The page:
FREQUENCY OF EXERCISE IS BEST FOR FAT LOSS
In this study, the investigators looked at changes in body fat mass in sedentary deconditioned subjects who exercised according to the U.S. Surgeon General's recommendation for frequency of exercise (exercise "most days of the week"). A total of 56 females and 24 males participated in the study for 8 weeks. Subjects were prescribed to exercise four times per week at 70% of their maximum heart rate on cardio equipment or on a 10-piece circuit training system. Subjects had their body fat mass measured prestudy and poststudy using a BodPod.
At the end of the study, based on an electronic attendance program, the subjects were categorized into one of four groups based on exercise compliance: 20 subjects who chose not to exercise, 20 subjects who exercised less than two times per week, 20 subjects who exercised two to three times per week, and 20 subjects who exercised four times per week or more.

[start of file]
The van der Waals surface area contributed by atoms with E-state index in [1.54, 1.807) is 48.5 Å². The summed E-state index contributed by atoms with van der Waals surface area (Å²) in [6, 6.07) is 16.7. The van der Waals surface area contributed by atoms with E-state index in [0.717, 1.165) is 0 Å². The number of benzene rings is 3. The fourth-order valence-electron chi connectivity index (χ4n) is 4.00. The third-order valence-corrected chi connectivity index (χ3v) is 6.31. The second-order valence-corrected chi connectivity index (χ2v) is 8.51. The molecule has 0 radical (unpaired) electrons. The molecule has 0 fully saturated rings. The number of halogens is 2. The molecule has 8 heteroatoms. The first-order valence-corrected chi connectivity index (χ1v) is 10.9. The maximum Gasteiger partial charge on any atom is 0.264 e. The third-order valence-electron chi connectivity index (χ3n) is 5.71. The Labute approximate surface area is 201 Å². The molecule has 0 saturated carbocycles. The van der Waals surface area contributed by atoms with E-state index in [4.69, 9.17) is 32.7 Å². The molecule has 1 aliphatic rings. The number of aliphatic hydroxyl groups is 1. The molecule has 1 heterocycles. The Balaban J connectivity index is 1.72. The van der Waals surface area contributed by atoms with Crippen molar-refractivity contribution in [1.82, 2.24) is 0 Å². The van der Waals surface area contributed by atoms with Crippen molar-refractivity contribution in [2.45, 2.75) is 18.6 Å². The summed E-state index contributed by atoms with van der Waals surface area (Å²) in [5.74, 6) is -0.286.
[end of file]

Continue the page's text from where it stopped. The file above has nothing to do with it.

All groups except the nonexercise group lost body fat mass. But the group who exercised four times per week or more lost significantly more body fat mass than the other groups. The authors indicate that this study was specifically designed to investigate frequency of exercise. Based on the exercise protocol, the authors conclude that the frequency of exercise is more important for body fat mass loss than intensity or duration of exercise (4).
GET TO THE CORE OF THE MATTER IN RUNNING